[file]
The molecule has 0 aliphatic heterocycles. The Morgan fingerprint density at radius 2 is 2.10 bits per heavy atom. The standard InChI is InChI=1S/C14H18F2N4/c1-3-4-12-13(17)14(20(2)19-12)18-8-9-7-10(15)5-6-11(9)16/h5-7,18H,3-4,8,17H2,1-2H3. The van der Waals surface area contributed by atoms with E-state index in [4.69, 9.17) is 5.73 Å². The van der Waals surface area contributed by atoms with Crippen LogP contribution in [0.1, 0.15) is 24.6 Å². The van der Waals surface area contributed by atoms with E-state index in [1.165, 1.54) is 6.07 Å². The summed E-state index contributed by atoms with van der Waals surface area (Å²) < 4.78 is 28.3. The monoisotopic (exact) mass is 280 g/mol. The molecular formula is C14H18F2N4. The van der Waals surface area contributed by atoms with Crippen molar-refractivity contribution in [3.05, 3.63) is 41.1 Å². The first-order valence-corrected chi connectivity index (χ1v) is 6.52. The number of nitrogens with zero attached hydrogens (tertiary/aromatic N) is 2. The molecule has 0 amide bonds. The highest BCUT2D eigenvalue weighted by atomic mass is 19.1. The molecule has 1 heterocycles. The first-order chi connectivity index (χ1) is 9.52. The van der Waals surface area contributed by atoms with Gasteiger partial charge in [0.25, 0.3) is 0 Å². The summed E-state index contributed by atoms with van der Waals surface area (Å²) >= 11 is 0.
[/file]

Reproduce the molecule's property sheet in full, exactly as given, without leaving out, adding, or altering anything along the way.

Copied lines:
The molecule has 0 aliphatic heterocycles. The Morgan fingerprint density at radius 2 is 2.10 bits per heavy atom. The standard InChI is InChI=1S/C14H18F2N4/c1-3-4-12-13(17)14(20(2)19-12)18-8-9-7-10(15)5-6-11(9)16/h5-7,18H,3-4,8,17H2,1-2H3. The van der Waals surface area contributed by atoms with E-state index in [4.69, 9.17) is 5.73 Å². The van der Waals surface area contributed by atoms with Crippen LogP contribution in [0.1, 0.15) is 24.6 Å². The van der Waals surface area contributed by atoms with E-state index in [1.165, 1.54) is 6.07 Å². The summed E-state index contributed by atoms with van der Waals surface area (Å²) < 4.78 is 28.3. The monoisotopic (exact) mass is 280 g/mol. The molecular formula is C14H18F2N4. The van der Waals surface area contributed by atoms with Crippen molar-refractivity contribution in [3.05, 3.63) is 41.1 Å². The first-order valence-corrected chi connectivity index (χ1v) is 6.52. The number of nitrogens with zero attached hydrogens (tertiary/aromatic N) is 2. The molecule has 0 amide bonds. The highest BCUT2D eigenvalue weighted by atomic mass is 19.1. The molecule has 1 heterocycles. The first-order chi connectivity index (χ1) is 9.52. The van der Waals surface area contributed by atoms with Gasteiger partial charge in [0.25, 0.3) is 0 Å². The summed E-state index contributed by atoms with van der Waals surface area (Å²) >= 11 is 0.